When the Bad Boys from Boston announced their Global Warming Tour a few months back, Aerosmith mouthpiece Steven Tyler bragged, “We will kick your ass and make out with your mothers.”
We can’t confirm that Tyler and his mates have consummated the mothers part of the deal, but judging from last night’s sold-out show at TD Garden, Aerosmith is fulfilling its butt-kicking promise big time. In their first hometown gig since 2010’s Fenway Park [map] thriller, Aerosmith rocked harder than we’ve seen them in years, in many ways recapturing the raw magic first displayed in numerous North Shore high school gyms and at K-K-K-Katy’s in the early ’70s. Last night’s wimp factor was low (no “I Don’t Want to Miss a Thing,” thank God), and surprises were reason to rejoice (“Last Child,” “No More, No More”).
More than four decades into a career that has seen lots of lows and plenty of highs — both figuratively and literally — the band is flexing its considerable muscle again. His Judgeship Tyler walked away from his “American Idol” mistress last week to renew his vows to Joe Perry and the boys. No shilling for “Guitar Hero,” either, to slacken the pace this time around.
Cock-of-the-walk Tyler remains the band’s focal point. During opener “Draw the Line,” he strutted like a proud peacock, decked out in a floor-length silver lame coat, black sorcerer’s hat and silver moon boots—rock star personified, his puffy lips bulging like those hot dogs that plump up on the grill. He and guitar god/foil Perry stood side by side, sharing a microphone and spit, and seemed genuinely happy to be in a committed professional relationship again. But too often Tyler teetered perilously close to the edge of the stage, which, as we know, is fraught with danger.
When Tyler stripped down to just a skimpy black top and tight white leather trousers, female fans were sent into apoplexy.
For the most part, the two-hour show’s set list was stellar: “Love in an Elevator,” “Back in the Saddle,” “Livin’ on the Edge,” “Rag Doll,” “What it Takes,” and the closing one-two punch of “Sweet Emotion” and “Walk This Way,” with a snippet of James Brown’s “Mother Popcorn” tossed in for good measure.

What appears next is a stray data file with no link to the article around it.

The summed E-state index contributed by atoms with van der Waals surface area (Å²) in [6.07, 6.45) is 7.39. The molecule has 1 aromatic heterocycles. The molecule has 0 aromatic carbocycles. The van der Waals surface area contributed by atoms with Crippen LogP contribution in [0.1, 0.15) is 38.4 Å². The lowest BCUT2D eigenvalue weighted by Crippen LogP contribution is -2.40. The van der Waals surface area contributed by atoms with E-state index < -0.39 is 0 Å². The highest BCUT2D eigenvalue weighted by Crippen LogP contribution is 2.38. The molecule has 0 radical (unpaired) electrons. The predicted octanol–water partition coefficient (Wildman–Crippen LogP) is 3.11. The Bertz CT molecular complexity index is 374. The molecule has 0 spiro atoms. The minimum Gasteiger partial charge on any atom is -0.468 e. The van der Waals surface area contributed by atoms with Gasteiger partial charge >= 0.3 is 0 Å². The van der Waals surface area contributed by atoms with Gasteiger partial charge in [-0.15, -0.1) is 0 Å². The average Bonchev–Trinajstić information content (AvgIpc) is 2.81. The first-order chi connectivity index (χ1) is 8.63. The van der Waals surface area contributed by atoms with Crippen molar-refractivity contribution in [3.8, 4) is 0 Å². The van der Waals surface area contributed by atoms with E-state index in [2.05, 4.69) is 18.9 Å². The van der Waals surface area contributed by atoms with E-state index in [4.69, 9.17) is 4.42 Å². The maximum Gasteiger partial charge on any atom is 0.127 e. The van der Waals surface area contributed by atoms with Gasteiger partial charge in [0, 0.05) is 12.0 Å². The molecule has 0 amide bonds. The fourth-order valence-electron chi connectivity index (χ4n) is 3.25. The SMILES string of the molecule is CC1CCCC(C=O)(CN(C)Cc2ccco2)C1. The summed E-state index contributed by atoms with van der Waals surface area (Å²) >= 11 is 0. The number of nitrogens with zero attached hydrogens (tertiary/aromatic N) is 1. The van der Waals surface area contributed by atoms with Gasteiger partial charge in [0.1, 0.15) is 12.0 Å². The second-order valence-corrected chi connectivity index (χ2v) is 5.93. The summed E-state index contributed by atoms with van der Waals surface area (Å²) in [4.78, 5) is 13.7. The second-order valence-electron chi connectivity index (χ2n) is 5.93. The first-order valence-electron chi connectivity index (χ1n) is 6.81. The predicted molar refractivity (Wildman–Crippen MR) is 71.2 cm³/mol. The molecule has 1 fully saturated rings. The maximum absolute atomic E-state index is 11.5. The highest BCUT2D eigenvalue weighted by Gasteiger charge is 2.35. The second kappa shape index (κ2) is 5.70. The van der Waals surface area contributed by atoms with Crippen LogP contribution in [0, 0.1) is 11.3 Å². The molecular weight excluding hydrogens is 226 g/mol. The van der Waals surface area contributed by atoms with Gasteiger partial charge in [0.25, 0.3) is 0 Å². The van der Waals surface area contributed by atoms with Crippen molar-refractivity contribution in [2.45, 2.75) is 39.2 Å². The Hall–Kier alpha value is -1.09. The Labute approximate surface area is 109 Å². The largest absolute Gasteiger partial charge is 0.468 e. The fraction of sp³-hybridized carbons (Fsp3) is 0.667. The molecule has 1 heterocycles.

The encore was pure heaven. Tyler, straddling a white grand piano, magically rose from under the stage of the catwalk, tinkling out the opening chords of “Dream On,” their best song. Perry, like a man possessed, stood atop the piano and blazed away. Tyler nailed the high notes. “Train Kept a Rollin’” sent the crowd home happy.
The two new songs from “Music From Another Dimension,” due in November (fingers crossed), “Legendary Child” and “Oh Yeah,” were bluesy rockers that recalled the Rock and Roll Hall of Famers’ ’70s output more than their neutered ’80s product.
Perry remains one of rock’s great guitarists. He shredded magnificently all night, and his lap steel playing on “Rag Doll” was elegantly understated. He and Brad Whitford traded licks on “Cryin’” that brought the house down, aided in no small part by Tyler’s harmonica playing and his scarifying, howling vocals.
The underappreciated rhythm section of Joey Kramer and Tom Hamilton anchored the band, keeping the chaos under control. Hamilton’s a monster bassist. Kramer’s overlong drum solo mid-set halted momentum a bit—even with sexy saxophonist Mindy Abair fueling the fire, but it was a hoot to watch the two bleach blondes try to outdo each other.
There were many young fans in attendance, drawn no doubt by Tyler’s participation on the ‘Idol’ juggernaut. They likely went home bigger fans by night’s end.